Teachers and the Power of Suggestion
Two studies were done decades apart with the same results. The first one was in the 1970’s and the second one was in the late 1990’s.
It started out as a hypothesis that need to be tested. A dozen elementary school districts were picked at random by a dozen researchers. They told the elementary schools they were from Princeton University, and they have created a new formula to find kids who are gifted. Everyone in the third grade was given an identical test. When they were done the school was given the names of the ‘gifted’ kids along with doctored test scores.
The study ran for 3 years. The researchers came back and retested the same kids, only this time they were in the 6th grade. The results showed every ‘gifted’ student above and beyond the class average.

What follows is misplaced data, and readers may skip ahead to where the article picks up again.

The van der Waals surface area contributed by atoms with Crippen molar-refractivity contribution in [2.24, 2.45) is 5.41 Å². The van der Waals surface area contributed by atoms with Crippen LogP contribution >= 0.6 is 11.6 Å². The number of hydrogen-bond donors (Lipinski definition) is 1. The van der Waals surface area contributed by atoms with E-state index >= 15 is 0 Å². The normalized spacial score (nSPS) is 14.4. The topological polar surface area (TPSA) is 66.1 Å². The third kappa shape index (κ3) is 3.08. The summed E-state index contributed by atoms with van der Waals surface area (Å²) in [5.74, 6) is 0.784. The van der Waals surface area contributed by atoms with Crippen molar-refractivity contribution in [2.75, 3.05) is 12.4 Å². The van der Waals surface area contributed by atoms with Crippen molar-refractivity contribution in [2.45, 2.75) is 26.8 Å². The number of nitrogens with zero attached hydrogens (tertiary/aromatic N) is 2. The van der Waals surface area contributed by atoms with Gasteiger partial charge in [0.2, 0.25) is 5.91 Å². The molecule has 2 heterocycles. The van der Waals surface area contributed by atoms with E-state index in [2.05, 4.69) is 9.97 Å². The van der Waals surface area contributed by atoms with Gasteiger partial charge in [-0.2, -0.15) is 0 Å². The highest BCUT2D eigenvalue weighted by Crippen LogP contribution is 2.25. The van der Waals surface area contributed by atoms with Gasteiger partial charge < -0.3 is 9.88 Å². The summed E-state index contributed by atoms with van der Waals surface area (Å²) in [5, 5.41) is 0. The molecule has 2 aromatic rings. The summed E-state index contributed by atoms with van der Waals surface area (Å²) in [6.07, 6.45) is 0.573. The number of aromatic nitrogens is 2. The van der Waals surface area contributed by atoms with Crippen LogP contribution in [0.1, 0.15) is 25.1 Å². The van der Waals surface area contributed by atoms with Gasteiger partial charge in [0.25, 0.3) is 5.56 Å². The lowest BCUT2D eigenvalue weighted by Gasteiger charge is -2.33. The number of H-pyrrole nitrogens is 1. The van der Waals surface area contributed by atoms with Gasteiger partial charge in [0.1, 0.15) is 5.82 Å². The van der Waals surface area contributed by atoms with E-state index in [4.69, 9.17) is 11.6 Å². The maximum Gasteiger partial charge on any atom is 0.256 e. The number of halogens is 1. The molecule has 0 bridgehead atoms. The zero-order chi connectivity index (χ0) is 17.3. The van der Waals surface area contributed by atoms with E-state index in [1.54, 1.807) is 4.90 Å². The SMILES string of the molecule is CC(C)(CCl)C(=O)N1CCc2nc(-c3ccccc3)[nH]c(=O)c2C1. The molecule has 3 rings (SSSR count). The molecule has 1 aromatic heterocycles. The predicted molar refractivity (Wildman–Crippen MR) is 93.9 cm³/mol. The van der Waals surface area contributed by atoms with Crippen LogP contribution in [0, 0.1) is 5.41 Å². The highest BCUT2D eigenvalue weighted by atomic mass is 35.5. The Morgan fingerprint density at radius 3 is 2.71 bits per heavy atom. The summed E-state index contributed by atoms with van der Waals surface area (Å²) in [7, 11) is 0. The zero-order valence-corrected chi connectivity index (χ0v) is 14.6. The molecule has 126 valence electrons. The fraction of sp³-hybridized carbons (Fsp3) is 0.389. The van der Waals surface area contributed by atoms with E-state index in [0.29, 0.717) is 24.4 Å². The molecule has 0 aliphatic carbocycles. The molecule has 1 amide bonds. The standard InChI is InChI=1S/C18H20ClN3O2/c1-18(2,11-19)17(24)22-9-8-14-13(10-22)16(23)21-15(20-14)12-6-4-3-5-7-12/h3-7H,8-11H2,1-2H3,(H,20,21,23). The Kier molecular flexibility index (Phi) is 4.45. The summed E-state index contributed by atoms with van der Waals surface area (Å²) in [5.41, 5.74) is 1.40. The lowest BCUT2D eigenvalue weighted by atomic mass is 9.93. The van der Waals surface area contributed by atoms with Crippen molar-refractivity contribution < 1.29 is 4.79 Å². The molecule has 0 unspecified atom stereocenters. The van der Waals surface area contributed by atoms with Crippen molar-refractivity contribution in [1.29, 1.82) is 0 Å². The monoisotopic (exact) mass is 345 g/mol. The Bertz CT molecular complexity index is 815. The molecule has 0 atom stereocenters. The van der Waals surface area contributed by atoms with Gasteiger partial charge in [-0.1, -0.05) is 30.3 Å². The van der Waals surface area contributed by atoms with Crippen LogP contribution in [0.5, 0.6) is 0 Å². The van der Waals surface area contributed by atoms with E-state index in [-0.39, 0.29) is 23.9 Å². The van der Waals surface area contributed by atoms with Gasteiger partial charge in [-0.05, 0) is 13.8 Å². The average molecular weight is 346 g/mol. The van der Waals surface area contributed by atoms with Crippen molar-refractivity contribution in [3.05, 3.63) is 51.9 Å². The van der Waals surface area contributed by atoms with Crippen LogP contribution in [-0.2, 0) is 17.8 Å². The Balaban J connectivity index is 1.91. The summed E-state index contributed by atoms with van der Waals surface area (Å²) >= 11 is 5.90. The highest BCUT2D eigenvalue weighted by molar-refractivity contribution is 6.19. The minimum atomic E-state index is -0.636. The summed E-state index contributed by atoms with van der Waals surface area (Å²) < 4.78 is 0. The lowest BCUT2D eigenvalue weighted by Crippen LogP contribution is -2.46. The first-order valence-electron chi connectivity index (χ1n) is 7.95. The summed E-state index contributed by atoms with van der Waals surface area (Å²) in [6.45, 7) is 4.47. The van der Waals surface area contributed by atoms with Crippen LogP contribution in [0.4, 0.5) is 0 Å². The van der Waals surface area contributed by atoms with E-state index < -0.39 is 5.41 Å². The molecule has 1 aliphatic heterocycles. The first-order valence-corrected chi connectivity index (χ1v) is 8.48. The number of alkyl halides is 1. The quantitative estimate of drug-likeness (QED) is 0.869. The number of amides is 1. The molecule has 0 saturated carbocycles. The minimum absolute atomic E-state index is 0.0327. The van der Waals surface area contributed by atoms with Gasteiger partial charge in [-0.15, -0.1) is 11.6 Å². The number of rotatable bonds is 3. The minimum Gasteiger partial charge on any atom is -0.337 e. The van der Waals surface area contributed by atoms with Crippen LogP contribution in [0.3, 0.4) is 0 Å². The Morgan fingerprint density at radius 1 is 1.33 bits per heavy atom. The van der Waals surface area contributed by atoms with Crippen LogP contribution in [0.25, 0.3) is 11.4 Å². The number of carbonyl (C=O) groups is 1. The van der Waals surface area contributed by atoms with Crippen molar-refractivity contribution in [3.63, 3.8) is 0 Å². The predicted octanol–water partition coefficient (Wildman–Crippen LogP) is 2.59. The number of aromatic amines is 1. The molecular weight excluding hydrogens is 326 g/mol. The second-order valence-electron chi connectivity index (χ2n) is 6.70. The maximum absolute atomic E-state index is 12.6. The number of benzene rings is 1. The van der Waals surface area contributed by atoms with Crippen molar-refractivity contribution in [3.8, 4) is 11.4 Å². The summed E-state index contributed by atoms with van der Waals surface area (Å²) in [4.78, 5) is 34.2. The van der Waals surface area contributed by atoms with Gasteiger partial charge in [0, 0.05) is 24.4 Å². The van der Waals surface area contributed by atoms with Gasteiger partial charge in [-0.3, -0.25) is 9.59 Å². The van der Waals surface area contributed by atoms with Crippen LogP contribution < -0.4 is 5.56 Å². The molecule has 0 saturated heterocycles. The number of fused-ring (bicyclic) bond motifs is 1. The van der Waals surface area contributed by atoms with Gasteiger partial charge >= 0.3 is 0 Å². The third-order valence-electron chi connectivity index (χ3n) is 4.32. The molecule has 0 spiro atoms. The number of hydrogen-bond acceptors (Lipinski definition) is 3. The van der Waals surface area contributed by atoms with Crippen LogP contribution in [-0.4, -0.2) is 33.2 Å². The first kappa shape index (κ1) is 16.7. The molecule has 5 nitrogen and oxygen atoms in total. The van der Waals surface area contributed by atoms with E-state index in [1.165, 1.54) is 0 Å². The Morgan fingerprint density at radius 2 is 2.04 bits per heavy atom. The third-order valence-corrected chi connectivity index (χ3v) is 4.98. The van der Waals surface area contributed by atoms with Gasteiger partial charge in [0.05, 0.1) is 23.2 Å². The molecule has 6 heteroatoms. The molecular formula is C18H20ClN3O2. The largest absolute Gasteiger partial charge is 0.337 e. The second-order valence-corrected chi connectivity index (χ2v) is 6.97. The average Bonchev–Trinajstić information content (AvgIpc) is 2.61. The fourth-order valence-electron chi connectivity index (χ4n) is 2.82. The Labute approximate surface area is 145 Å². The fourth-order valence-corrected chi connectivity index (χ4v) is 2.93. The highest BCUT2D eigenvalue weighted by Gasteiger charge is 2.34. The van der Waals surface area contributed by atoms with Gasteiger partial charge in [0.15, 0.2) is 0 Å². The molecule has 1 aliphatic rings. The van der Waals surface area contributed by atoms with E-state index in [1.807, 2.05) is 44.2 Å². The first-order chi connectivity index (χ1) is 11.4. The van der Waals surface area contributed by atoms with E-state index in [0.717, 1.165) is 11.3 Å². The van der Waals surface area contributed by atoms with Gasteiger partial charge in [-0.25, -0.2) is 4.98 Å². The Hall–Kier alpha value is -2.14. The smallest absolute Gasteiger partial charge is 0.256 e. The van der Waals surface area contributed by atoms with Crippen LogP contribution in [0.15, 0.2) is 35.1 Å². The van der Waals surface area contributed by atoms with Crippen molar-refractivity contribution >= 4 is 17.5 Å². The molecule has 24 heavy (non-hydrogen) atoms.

The same study was performed in (Brophy, 1998) by different researchers achieving the the same results.
The reason the students were ahead of their class mates was because of teacher expectations.
Teachers were giving extra time to the students they thought were gifted. The students were shown to be praised more and criticized less, and given the benefit of the doubt when grading was a close call.
Even a teachers attitude towards a student at the beginning of the year can have a dramatic effect on the students performance at the end of the year. If a student receives a negative view by his teacher they may start to believe or adopt that view and live up to it, carrying emotional baggage to the next grade.
The challenge for todays teacher is how to treat everyone the same. Teachers and caregivers must recognize that is isn’t just their attitudes that matter they must also set a good example in their actions towards others.
The original test scores in both studies showed most of the ‘gifted’ students in the third grade were under the class average.